Anna Bargagliotti is chair of the National Council of Teachers of Mathematics/American Statistical Association Joint Committee on K-12 Curriculum on Statistics and Probability Education. Hollylynne S. Lee is distinguished professor of mathematics and statistics education at North Carolina State University College of Education and senior faculty fellow at Friday Institute for Educational Innovation.
Recent national and global events have reinforced the impact of statistics on our lives.
Should masks be mandatory for public gatherings? Should the purchase of a new computer include an extended warranty? From issues of public health to personal finance, statistical literacy is essential. Our ability to assess the data presented to us is vital for effectively dealing with uncertainty and making decisions.
Sound statistical analysis has been in the spotlight especially throughout the COVID pandemic, guiding our understanding of the threat of this virus and our ongoing efforts for recovery. It has never been more important to be able to navigate data, determine its legitimacy, and understand its biases.
To build this skill set among today’s students, the field of statistics must find a prominent and integrated position within our nation's pre-K-12 academic curricula.
A focus on statistics education
Currently, statistics is included in mathematics standards and often minimally emphasized on state assessments. Yet, an understanding of statistics is essential for careers in the digital economy and for navigating everyday life.
A curriculum designed for statistical literacy must be based on the statistical problem-solving process outlined in the American Statistical Association’s Pre-K–12 Guidelines for Assessment and Instruction in Statistics Education II (GAISE II). It must support an understanding of data in context, multivariate thinking and curation of complex, real data sets.
In lesson planning, there is a temptation to put the focus on formulas for principles, such as assessing confidence intervals or evaluating risk. But this approach encourages rote memorization over deep interpretation and separates the discipline from its breadth of practical applications.
Not every student will need to know how to produce, curate or analyze data, but every student will be a consumer of data. The ability to assess the data presented to us, determine its legitimacy, and identify the ways in which the presentation of data can impact interpretation are fundamental skills to navigating the modern world. Statistics touches almost every part of our lives, and, for that reason, it should be prominent throughout the curriculum.
What educators need
Educators are often ill-equipped to teach statistical literacy across subjects. These limitations are due both to the educational structure and the way we prepare our educators.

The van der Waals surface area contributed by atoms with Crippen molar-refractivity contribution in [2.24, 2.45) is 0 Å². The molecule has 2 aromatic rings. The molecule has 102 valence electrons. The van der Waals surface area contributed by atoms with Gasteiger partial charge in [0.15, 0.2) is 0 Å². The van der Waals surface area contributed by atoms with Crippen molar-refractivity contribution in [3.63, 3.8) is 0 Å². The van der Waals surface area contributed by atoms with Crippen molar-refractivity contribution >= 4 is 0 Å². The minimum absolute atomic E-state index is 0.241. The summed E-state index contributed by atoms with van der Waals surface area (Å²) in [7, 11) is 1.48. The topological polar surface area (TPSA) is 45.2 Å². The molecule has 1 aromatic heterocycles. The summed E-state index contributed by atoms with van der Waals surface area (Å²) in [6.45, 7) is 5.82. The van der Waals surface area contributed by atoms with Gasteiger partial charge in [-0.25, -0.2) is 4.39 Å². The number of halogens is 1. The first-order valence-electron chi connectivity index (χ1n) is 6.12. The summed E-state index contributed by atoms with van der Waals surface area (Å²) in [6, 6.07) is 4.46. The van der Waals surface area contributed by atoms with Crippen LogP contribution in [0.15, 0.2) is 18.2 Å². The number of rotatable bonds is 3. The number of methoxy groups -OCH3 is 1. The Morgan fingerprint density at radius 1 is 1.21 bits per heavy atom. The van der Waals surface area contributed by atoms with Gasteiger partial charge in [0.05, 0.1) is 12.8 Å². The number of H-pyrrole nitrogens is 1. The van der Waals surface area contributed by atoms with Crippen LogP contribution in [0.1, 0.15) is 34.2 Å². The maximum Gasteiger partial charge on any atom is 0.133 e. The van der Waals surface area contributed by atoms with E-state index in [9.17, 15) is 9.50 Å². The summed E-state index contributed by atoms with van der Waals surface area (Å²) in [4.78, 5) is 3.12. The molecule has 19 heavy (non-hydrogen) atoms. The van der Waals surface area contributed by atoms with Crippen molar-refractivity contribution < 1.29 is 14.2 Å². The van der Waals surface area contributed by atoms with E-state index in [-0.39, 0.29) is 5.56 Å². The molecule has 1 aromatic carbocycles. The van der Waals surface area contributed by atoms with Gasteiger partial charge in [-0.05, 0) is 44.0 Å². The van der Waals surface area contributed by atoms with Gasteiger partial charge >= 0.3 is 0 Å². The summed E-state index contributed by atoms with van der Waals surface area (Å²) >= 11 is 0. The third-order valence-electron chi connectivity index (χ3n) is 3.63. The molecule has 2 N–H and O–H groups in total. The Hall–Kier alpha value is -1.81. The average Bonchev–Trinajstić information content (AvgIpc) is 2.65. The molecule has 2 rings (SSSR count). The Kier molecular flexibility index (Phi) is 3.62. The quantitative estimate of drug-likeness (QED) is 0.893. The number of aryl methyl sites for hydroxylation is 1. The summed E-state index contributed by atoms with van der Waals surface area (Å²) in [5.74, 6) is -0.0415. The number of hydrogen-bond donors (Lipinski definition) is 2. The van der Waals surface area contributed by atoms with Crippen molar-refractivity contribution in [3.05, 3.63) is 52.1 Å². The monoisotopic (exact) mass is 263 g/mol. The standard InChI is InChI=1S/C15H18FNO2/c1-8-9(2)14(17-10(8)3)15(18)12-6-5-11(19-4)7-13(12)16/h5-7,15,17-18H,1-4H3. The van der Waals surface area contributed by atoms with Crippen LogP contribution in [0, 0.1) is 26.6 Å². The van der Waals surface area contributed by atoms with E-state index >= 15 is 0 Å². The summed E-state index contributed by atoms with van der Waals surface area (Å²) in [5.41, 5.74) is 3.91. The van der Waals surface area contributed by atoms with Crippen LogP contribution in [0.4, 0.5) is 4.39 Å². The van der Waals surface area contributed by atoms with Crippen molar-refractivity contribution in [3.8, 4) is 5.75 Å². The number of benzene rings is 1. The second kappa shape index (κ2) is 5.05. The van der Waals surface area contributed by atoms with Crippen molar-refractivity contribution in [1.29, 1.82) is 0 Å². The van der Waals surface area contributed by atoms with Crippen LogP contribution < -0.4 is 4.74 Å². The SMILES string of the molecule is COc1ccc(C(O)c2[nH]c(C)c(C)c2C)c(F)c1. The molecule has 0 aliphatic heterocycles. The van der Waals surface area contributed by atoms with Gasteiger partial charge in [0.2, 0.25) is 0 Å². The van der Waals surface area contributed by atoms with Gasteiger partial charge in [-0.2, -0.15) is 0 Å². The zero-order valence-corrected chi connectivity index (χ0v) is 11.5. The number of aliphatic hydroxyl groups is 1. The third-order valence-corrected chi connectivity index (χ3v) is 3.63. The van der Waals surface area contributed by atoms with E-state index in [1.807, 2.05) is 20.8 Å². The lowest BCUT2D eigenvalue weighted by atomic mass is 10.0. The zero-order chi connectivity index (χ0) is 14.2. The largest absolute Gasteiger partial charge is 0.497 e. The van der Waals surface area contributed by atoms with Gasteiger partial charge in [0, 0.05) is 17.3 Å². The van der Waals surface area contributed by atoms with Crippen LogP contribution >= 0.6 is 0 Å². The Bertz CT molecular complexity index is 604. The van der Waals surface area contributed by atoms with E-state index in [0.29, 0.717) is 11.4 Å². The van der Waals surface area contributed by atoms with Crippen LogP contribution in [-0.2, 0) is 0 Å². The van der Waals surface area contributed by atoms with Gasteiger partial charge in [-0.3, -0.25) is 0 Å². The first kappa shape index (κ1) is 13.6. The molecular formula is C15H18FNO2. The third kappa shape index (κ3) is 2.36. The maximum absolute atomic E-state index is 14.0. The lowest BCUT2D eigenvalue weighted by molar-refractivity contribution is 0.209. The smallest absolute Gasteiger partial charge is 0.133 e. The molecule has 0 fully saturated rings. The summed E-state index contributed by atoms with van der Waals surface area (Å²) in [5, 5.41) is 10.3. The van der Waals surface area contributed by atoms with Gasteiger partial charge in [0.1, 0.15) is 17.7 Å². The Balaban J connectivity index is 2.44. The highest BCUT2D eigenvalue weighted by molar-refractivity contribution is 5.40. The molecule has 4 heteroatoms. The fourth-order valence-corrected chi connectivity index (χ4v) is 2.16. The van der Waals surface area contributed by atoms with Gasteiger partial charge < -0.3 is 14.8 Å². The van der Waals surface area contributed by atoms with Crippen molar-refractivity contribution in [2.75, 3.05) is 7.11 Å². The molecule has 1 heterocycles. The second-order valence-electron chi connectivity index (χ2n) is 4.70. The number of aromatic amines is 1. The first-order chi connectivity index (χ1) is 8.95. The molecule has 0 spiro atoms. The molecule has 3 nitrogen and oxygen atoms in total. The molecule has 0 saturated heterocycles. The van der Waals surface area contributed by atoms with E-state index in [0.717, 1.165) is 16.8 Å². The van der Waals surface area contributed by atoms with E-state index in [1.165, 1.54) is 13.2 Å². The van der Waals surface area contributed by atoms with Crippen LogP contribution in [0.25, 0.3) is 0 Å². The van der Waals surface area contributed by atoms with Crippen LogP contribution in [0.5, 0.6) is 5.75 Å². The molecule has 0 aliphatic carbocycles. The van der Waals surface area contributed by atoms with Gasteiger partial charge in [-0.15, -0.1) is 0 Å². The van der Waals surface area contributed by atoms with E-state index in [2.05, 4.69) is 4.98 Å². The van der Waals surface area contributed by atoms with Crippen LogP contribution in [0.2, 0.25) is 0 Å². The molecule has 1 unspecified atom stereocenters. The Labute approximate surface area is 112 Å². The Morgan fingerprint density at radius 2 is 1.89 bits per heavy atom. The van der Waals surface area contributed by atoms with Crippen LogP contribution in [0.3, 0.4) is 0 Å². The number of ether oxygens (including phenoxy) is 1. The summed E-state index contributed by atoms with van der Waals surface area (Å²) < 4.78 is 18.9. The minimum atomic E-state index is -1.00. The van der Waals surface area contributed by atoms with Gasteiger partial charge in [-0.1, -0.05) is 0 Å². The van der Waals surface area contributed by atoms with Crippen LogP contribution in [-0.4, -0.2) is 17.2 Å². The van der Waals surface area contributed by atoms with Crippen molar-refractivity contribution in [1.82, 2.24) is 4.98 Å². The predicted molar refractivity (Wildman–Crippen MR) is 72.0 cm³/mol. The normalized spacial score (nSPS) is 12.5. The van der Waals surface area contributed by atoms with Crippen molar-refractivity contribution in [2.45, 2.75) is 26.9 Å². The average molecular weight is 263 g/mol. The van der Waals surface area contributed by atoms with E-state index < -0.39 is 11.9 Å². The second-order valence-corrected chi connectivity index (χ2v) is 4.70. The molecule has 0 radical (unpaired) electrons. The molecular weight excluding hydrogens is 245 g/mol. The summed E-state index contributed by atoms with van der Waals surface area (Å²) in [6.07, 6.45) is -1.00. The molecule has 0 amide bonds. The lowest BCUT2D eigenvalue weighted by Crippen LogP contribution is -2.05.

Educators often earn their degrees with minimal exposure to statistics. Without experiencing statistics as a student, educators often struggle to construct active, engaging statistics lessons for their classrooms that are based on the statistical investigative process.
To lead students toward meaningful statistical literacy, an educator must be comfortable with interpretation and argumentation within a given data set and context. This requires a complex understanding that allows a comfort level with gray areas within the discourse. For this, educators need resources and support.
Fortunately, these resources exist. For example, the American Statistical Association and National Council of Teachers of Mathematics Joint Committee on K-12 Curriculum on Statistics and Probability Education supports a professional learning community for educators to build and practice these skills, including through use of test lesson plans.
ASA also offers competitions for students that can give educators frameworks for lessons in statistics, such as a Data Visualization Poster Competition and its "This is Statistics" fall and spring contests, which connect statistics to real-world hot topics.
The Concord Consortium is also doing good work in this area, with an emphasis on an integrated approach to STEM and resources to help teachers bring statistics literacy to their classrooms. Through the online professional development programs of the Friday Institute for Educational Innovation at North Carolina State University, teachers from across the U.S., and indeed around the world, have been learning about teaching statistics through a data-centric approach.
Many similar programs are available to educators who become members of professional learning communities.
Another option is collaboration. Educators can — and should — work across subject matters to make connections between disciplines. Indeed, in many ways, this mimics what real statisticians do in their work.
A year of silver linings for statistical literacy
Though the past year has been rife with challenges, it has left us at the cusp of an opportunity for increased statistical literacy. The pandemic has put the relevance of statistics front and center as the world hungered for meaningful data on transmission and mortality.
Statistics tracked our journey through the ups and downs of the virus’ spread and measured the impact as vaccines were implemented. While we maintained social distance, people used data to track their steps, their moods and their overall well-being.
Meanwhile, remote learning led to more technology in the hands of more students than ever — along with access to tools that enabled them to engage with data on a deeper level. These are promising strides for the future growth of statistical literacy in the curriculum.
Statistics is a necessary literacy to navigate life and act as responsible citizens. Education that provides today’s students with this crucial skill begins with a curriculum that appropriately equips our educators and integrates statistics across subjects.